The Four Stoic Virtues – an explanation of the ancient stoic philosophy

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Gemma Clarke

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Stoic Virtues

Most people understand that to be stoic means to be “a person who can endure pain or hardship without showing their feelings or complaining.”

But, this is only the tip of the iceberg when it comes to the Stoic perspective of life. Stoic virtues are very similar to the four cardinal virtues and the chivalric codes of the Middle Ages. They are a set of moral codes designed to encourage each member of society to live by the laws of nature and to live honorably by themselves and with one another.

Fast forward a few thousand years and these codes can be applied to our own modern day lives to continue to make a difference in the wisdom and harmony of our society.

What are Stoic Virtues?

Stoicism originated in Ancient Greece and is a form of philosophy to encourage stoic ethics in society. The ethical ideals were designed as a compass to direct the people through tough times of hardships and confusion, to get them through daily life. Back then, in ancient worlds, there were a lot of tough times, and the rulers of the people had to develop a motivational and harmonious set of values that could be used in society. Many great thinkers, philosophers and people high in society would gather together to discuss moral topics and ethical ways of creating a powerful but peaceful society.

From this ancient philosophy that was shared by the emperors and kings, practical wisdom fell upon every fellow man, creating a wave of stoic logic in the people. This logic was designed for people to experience a happy life as a human being. The stoic view created a virtuous way of life.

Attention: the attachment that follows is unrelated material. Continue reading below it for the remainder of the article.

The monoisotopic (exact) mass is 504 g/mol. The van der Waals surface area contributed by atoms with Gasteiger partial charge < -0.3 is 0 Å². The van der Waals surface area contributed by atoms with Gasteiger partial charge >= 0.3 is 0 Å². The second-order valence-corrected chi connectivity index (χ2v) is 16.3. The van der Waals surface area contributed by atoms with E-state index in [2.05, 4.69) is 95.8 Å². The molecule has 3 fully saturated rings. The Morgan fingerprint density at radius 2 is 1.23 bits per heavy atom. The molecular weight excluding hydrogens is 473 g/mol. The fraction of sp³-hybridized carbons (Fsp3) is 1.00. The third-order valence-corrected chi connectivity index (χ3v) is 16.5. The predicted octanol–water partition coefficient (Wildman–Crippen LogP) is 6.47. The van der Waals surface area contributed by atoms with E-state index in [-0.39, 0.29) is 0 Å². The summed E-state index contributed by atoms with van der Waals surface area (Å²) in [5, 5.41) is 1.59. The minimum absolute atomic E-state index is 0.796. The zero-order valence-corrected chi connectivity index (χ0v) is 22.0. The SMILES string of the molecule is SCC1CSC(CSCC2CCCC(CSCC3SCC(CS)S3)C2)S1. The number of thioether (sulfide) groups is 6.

There are four stoic virtues, and these are wisdom, temperance, justice, and courage. These four aspects can be applied to everyday life for one to live in true virtue to their own life path. Let’s take a deeper look at these values and why the stoics believed they were important.


To be a wise man, one must be able to differentiate between what is inherently right or wrong. This should come naturally to people, but it is also a trait that can be developed over time. To use wisdom, is to use your intuition to guide your moral compass in the right direction rather than to give in to the bigger yet false views that peer pressure often creates.

For example, one who is wise, knows that striving for health and well being is good, while lying, or torturing others is bad. As this common knowledge developed, so too did our society progress into finer thinking.

To be perfectly wise, you must be able to keep up with the status quo, and to progress with human moral duties as the collective consciousness upgrades, time and time again.

A wise person also knows that true virtue leads to happiness and fulfillment, and ultimately more tranquillity in the mind. Therefore wisdom becomes a social virtue that is sought after. It is by using wisdom, that society can live in harmony and can progress to new levels of self-awareness.

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Temperance is the art of moderation. To live the stoic practice of temperance, one must cultivate self control, self discipline and focus on the long term benefits of their action.

The ancient stoics knew that consistent action and virtue, instilled in the people of society could build great things such as trust, progression and a more meaningful life. But to live this virtue, one must choose to put effort in for the long run rather than choosing instant gratification. This sometimes means overcoming addictive behavior, putting yourself through physical pain when the outcome will be more strength, and practicing self restraint and moderation in certain aspects of your day.

Stoic wisdom taught that temperance was one of the ways to lead a virtuous life through trusting that the long term plan was worth achieving. But to do this, temperance taught that we must be putting the time, effort and energy into present moment and actively working toward our goals.

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Justice is more than just proving what is right and wrong. It is a stoic idea that asks us to stand up for the good people in our society. It is about acting true to our morals and our inner compass of wisdom, to create good discipline in all of society.